An integrated metabolomics workflow for the quantification of sulfur pathway intermediates employing thiol protection with N-ethyl maleimide and hydrophilic interaction liquid chromatography tandem mass spectrometry†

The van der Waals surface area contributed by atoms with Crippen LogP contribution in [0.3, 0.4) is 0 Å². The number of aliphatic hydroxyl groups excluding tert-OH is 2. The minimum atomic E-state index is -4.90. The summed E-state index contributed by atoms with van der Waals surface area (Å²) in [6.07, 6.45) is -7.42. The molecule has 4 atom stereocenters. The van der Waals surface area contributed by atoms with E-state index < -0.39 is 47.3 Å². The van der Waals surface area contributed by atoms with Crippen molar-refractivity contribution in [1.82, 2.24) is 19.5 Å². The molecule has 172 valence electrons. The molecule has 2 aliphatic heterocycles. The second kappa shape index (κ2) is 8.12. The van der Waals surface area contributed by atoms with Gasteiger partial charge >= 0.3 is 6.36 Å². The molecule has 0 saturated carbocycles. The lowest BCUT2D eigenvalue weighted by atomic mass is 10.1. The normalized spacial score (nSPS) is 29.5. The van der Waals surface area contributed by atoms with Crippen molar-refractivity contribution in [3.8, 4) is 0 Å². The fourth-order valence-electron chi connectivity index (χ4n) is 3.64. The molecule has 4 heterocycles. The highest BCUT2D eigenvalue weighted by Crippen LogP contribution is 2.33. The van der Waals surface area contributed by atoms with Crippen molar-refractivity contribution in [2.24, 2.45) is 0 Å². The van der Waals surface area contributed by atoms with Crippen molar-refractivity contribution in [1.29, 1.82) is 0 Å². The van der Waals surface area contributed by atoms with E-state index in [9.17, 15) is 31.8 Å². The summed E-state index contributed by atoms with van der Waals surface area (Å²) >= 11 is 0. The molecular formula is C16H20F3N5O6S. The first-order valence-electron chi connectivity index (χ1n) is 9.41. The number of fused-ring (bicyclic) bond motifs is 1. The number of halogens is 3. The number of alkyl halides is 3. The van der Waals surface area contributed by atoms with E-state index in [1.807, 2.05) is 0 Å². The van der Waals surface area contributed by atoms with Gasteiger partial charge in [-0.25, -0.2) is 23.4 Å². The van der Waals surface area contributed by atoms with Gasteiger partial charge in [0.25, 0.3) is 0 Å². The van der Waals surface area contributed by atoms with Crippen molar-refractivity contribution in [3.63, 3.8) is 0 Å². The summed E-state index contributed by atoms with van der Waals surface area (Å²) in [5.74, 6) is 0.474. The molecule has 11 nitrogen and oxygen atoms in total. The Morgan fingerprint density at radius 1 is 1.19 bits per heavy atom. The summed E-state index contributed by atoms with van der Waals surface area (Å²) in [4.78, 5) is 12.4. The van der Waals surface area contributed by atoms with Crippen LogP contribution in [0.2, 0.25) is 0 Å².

The sulfur metabolic pathway is involved in basic modes of cellular metabolism, including methylation, cell division, respiratory oscillations and stress responses. Hence, the implicated high reactivity of the sulfur pathway intermediates entails challenges for their quantitative analysis. In particular the unwanted oxidation of the thiol group-containing metabolites glutathione, cysteine, homocysteine, γ-glutamyl cysteine and cysteinyl glycine must be prevented in order to obtain accurate snapshots of this important part of cellular metabolism. Suitable analytical methodologies are therefore needed to support studies of drug metabolism and metabolic engineering. In this work, a novel sample preparation strategy targeting thiolic metabolites was established by implementing thiol group protection with N-ethyl maleimide using a cold methanol metabolite extraction procedure. It was shown that N-ethyl maleimide derivatization is compatible with typical metabolite extraction procedures and also allowed for the stabilization of the instable thiolic metabolites in a fully 13C-labeled yeast cell extract. The stable isotope labeled metabolite analogs could be used for internal standardization to achieve metabolite quantification with high precision. Furthermore, a dedicated hydrophilic interaction liquid chromatography tandem mass spectrometry method for the separation of sulfur metabolic pathway intermediates using a sub-2 μm particle size stationary phase was developed. Coupled with tandem mass spectrometry, the presented methodology proved to be robust, and sensitive (absolute detection limits in the low femtomole range), and allowed for the quantification of cysteine, cysteinyl glycine, cystathionine, cystine, glutamic acid, glutamyl cysteine, reduced glutathione, glutathione disulfide, homocysteine, methionine, S-adenosyl homocysteine and serine in a human ovarian carcinoma cell model.